A. The state acquired ownership of the Tenmile Lakes upon admission to the Union in 1859. The state has asserted an ownership claim to the lakes by virtue of their fulfilling the federal court requirements for navigability. The lakes have sustained commercial and recreational use since their shores were first settled in the late nineteenth century, and quite possibly even before that by Indians. Boats carried milk to the creameries from lakeshore dairies during the 1890’s. School children, the mail and supplies have been continually and regularly transported over the lakes. Logs have been driven and towed over the lake from logging site to mill site. The "claim" has been attested by (1) a 1924 U.S. Government survey; (2) 1949 notification of all lakefront owners by the Land Board; (3) waterway leasing activity beginning in 1950; and (4) a 1977 Attorney General’s Opinion. Further, the 1924 finding of the U.S. Government’s Cadastral Engineer that the lakes should have been meandered links to a 1921 state law (ORS 274.430) declaring all meandered lakes as "navigable and public waters" with title to the underlying submerged and submersible land vesting in the State of Oregon.
Q. How did lakefront property owners get deeds that included lakebed land?

A. The Federal Government deeded out the bed of the lake beginning in 1877 after a federal surveyor erroneously failed to meander the lake as required by General Land Office instructions. Had the lake been meandered (surveyed) as required, the General Land Office would not have issued such patents (deeds) as lands under such navigable waters belong to the state.
Q. What about the property taxes on the lakebed lands?
A. In 1924, property owners complained of paying taxes on lakebed lands, despite efforts by the Coos County Assessor to resurvey the water boundaries. In 1978, the Coos County Assessor stated that the county was NOT taxing the submerged and submersible land under Tenmile Lakes.
Q. Where is the "line of ordinary high water?"

A. The line of ordinary high water is the upper limit of the public ownership of the lake. It is defined in law as "….that line upon the bank or shore to which the high water ordinarily rises annually in season." ORS 274.005.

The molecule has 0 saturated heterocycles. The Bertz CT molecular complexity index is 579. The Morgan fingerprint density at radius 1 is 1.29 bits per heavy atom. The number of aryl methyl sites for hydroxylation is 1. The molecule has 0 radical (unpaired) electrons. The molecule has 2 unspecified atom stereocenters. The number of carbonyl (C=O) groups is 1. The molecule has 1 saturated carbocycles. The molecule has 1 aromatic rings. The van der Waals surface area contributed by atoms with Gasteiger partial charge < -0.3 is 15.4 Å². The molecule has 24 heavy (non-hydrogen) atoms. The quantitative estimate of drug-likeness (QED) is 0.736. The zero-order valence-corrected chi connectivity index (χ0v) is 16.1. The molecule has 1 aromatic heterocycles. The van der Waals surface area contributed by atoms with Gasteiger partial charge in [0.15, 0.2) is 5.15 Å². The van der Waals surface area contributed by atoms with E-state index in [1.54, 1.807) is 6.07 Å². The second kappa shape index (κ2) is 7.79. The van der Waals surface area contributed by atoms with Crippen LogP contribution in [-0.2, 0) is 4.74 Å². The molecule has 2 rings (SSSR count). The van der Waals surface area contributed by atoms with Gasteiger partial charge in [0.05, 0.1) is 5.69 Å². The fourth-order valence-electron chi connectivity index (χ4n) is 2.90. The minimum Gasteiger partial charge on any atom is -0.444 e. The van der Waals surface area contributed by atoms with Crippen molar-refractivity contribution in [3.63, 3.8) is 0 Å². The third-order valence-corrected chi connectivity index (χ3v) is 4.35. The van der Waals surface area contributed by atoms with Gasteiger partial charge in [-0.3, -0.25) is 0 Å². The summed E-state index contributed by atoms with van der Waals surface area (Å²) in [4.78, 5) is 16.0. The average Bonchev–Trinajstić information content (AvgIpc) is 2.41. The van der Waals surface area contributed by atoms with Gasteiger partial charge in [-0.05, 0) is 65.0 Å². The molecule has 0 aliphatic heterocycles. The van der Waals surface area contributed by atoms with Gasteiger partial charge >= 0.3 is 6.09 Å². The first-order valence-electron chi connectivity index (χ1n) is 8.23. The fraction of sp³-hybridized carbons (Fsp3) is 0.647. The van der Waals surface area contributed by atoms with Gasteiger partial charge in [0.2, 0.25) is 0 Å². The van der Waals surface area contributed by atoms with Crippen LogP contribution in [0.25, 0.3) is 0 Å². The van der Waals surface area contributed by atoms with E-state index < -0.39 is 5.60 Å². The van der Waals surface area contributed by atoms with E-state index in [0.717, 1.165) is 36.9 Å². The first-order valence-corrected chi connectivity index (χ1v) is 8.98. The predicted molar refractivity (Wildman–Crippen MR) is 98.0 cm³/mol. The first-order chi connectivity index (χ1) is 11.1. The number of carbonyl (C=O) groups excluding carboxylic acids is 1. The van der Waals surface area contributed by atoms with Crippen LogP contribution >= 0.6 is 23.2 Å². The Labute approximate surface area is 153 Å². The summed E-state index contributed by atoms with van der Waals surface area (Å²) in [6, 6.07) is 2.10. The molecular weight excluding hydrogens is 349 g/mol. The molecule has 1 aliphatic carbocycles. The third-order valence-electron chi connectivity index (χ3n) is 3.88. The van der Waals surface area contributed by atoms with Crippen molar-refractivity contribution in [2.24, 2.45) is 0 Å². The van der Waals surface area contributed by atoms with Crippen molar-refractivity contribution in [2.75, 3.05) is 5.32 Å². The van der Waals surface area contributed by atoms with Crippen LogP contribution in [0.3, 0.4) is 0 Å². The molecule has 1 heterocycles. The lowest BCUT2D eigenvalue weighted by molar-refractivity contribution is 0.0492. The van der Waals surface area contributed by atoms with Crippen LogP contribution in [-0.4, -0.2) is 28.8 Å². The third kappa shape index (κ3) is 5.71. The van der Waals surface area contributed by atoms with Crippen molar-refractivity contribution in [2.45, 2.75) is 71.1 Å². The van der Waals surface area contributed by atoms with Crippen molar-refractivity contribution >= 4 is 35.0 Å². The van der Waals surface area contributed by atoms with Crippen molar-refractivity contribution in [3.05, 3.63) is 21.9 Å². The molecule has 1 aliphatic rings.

Sometimes it is not easy to find the line on the ground by inspection or observation, so over the years the Department has relied on a specific lake elevation. Currently, the Department accepts 12.21 feet above mean sea level (MSL) as the upper limit of public ownership.
The Coos County Tax Assessment Maps indicate ordinary high water to be at about 9.0 feet MSL as interpreted from the U.S.G.S. Reedsport 15 minute quadrangle map. This results in a slightly larger taxable lot for lakefront owners than the 12.21 feet MSL elevation.
It is possible the historical line of ordinary high water (1859) is higher than the current level since the Lakeside Drainage District has periodically dredged the outlet channel beginning in about 1911.
Q. What is the Department doing to address management and water quality problems on the lakes?

A. The Department has worked with lakefront owners and other local and state agencies to identify the top priority concerns for lake management. The Department and the City of Lakeside have hosted/facilitated four meetings since October 1, 1997. Funds were provided to the City to assist in monitoring toxic algae blooms during the summer of 1998.
In addition, the Land Board has revised its waterway leasing rules to provide for simple, low cost, low hassle registration of most of the privately owned structures on the lakes. The Land Board has also adopted temporary rules for the control and regulation of public use of state-owned lands, including state-owned submerged and submersible lands.